The Keeling Curve

  • Posted on 24 May 2019
  • By Written by Steve Wicke

Photo courtesy of the Scripps Institution of Oceanography

Where We Are Today?


It has been nine months since The Climate Action Team of the Sierra Club and The Broad Theater in Santa Monica brought you the play “Dr. Keeling’s Curve”. Based on Charles Keeling, a scientist whose research on carbon dioxide (CO₂) gave the world its first early warnings of global warming. CO₂ is a greenhouse gas -a byproduct of burning fossil fuels - which traps heat from the sun and the more it gets released into the atmosphere, the warmer the planet gets. According to the National Oceanic and Atmospheric Administration (NOAA), the increases of atmospheric CO₂ are responsible for about two-thirds of the total energy imbalance causing Earth’s temperature to rise. The past few decades are proof of the rapid warming of the planet with the 10 warmest years in the 139-year record all having occurred since 2005, with the five warmest years being the five most recent years. Recently, a report revealed that at least 1 million species were at risk of extinction thanks to human activity and carbon emissions and that up to 300 million people are at increased risk of floods and hurricanes because of the loss of coastal habitats.


Sixty years ago, the Keelings Curve measured the CO₂ levels in the atmosphere at 315 ppm (parts per million), today we have reached 415 ppm, meaning that for every 1 million molecules of gas in the atmosphere, 415 were of CO₂. Higher levels of CO₂ are associated with higher global temperatures and other effects of climate change, such as rising seas and unusual weather patterns. The Earth’s atmosphere has climbed to a level last seen more than 3 million years ago.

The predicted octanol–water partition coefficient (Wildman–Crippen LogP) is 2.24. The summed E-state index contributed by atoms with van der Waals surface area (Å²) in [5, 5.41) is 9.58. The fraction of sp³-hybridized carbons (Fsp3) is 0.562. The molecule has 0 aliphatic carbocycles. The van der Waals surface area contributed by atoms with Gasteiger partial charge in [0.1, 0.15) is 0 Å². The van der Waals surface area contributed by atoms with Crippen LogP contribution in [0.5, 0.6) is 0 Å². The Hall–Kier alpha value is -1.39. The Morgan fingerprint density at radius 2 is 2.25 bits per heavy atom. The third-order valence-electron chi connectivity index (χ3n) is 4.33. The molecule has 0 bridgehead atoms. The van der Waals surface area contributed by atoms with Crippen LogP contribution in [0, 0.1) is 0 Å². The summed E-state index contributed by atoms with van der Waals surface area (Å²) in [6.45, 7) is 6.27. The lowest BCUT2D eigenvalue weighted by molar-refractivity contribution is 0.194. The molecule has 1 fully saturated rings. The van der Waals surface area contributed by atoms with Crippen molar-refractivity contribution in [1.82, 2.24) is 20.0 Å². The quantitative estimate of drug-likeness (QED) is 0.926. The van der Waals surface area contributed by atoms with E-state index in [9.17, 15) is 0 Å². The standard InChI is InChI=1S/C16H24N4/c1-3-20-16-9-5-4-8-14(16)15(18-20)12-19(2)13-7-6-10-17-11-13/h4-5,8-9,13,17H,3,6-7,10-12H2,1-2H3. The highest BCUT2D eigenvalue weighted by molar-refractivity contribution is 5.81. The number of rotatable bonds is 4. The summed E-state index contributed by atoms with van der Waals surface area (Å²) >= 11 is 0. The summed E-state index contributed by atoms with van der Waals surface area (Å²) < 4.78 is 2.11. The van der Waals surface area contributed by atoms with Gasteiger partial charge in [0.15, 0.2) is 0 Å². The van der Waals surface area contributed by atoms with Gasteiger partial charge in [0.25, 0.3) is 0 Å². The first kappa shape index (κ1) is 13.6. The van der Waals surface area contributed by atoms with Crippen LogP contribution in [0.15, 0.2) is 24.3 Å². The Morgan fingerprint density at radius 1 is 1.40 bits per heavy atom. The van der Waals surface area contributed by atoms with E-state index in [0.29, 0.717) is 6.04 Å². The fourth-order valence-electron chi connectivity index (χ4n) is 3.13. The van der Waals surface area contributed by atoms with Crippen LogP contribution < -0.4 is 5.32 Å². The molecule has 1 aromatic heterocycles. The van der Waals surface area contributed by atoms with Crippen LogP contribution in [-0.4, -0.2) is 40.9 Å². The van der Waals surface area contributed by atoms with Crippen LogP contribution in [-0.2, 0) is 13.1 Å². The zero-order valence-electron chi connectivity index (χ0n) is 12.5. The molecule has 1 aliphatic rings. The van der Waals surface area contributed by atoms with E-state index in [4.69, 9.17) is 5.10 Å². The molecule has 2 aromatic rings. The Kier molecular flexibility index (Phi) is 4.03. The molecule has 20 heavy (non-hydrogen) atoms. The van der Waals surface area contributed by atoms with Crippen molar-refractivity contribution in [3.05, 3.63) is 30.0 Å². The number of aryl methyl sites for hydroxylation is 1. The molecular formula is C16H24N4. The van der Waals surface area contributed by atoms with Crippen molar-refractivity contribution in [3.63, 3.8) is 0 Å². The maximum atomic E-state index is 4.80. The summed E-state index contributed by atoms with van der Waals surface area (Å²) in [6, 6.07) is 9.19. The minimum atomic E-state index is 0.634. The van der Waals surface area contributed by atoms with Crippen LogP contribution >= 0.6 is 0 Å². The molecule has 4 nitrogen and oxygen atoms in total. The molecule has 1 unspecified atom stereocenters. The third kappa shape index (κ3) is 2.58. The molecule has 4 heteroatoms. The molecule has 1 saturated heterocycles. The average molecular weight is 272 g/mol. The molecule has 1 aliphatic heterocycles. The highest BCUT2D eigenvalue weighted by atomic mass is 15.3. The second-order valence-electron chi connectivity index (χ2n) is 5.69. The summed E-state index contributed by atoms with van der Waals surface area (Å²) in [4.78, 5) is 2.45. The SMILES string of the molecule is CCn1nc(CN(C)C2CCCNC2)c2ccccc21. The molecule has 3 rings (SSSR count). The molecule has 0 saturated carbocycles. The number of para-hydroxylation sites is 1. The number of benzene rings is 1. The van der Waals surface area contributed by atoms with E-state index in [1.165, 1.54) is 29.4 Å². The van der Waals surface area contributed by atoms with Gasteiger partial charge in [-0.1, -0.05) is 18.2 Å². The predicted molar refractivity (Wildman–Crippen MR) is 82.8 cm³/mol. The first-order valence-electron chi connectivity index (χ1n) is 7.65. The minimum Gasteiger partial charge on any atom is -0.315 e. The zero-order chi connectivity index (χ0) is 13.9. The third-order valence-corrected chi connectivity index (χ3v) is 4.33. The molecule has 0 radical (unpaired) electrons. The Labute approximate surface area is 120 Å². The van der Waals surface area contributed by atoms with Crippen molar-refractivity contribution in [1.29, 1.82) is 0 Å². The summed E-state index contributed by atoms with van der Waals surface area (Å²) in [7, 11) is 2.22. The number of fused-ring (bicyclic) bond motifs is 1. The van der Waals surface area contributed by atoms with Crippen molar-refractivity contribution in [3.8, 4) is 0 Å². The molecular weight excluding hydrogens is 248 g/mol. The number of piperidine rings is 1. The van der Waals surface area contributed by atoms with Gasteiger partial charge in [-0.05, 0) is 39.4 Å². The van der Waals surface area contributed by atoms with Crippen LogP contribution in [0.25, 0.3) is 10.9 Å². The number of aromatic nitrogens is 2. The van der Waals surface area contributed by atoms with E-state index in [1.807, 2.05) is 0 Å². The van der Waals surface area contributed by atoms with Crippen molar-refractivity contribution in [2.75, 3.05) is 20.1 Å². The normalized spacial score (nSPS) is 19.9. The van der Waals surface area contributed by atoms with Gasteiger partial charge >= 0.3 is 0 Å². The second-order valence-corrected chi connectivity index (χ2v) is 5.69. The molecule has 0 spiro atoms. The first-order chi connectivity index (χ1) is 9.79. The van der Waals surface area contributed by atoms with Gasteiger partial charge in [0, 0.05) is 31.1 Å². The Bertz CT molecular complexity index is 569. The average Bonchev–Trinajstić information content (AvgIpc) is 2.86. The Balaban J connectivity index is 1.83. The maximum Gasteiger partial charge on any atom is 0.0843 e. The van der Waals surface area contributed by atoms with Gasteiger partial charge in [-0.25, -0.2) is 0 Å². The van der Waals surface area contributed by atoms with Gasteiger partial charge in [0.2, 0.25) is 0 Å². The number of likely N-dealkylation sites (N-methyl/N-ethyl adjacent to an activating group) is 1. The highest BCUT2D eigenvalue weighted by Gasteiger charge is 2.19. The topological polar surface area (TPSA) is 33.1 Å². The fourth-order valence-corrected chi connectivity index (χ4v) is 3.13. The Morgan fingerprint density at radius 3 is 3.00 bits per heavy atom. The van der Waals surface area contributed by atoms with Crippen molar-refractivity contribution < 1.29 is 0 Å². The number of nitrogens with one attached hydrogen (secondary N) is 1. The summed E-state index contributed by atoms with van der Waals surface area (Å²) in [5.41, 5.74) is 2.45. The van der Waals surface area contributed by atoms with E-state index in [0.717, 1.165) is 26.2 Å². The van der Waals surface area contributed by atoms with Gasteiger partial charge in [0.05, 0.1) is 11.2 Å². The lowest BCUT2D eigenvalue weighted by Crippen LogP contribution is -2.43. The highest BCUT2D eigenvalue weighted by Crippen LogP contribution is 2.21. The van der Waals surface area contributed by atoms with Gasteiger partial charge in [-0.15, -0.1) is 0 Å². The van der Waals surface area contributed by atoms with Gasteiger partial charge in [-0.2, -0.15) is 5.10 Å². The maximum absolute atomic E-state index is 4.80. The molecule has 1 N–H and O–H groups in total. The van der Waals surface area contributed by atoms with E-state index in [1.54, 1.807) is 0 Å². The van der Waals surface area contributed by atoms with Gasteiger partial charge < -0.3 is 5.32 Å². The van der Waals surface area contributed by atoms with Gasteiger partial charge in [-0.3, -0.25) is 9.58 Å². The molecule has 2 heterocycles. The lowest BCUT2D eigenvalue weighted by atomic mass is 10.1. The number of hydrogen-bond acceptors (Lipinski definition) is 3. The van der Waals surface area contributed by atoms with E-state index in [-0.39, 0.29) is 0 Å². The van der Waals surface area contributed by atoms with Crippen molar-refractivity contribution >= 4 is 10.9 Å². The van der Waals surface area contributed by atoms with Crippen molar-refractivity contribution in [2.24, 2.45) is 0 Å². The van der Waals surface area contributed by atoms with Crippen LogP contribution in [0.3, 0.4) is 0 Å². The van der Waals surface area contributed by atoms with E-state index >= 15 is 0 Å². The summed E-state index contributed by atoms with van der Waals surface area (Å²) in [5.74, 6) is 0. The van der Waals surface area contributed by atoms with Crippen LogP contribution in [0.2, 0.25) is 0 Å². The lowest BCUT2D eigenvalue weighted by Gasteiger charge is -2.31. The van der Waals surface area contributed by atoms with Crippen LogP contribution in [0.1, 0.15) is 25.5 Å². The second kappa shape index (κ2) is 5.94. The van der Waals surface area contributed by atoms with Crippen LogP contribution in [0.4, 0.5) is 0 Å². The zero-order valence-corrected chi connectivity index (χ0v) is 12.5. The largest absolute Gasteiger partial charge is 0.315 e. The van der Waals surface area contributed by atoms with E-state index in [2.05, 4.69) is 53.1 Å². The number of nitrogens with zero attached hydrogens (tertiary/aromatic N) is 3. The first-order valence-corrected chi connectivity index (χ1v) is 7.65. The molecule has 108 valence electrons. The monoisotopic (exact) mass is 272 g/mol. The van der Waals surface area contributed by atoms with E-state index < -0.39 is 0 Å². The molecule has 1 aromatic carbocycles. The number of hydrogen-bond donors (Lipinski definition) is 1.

With the Keeling Curve only increasing, as the planet inches toward 500 ppm, we are running out of time to address the climate emergency we are currently face resulting in an progressively unstable climate. Scientists are sounding the alarm over the potential for catastrophic changes to our environment reaching a general consensus: We have to cut carbon emissions in half by 2030. The reason why it is imperative to take action on climate change, keeping fossil fuels in the ground and switching to renewable energy.

Consequently, where do we go from here?

There is some good news at the state level as California is leading the way in our efforts to combat climate change. Last September, Gov. Brown signed into law SB 100, which mandates that our electric grid must be powered by clean energy by 2045. On December 2018, the California Air Resources Board passed a rule stating that all buses used in California must be zero emissions by 2040 and that all single housing units under three stories must have rooftop solar panels starting in 2020. At the local level, the city of Los Angeles efforts to take more aggressive actions on climate change has also been set in place through a new sustainability plan that incorporates a Green New Deal.

You as an individual can also help. Talk to your local city council, and write letters to the editor of your local newspaper demanding action on climate. Start transitioning to a more sustainable lifestyle, consuming less, conserving water, adapting your diet, avoiding waste, and becoming more energy efficient. But most importantly, by talking about climate change, getting others engaged and finding common ground.

Get involved with The Climate Action Team at You can also contact Steve Wicke at, or Suvan Geer at

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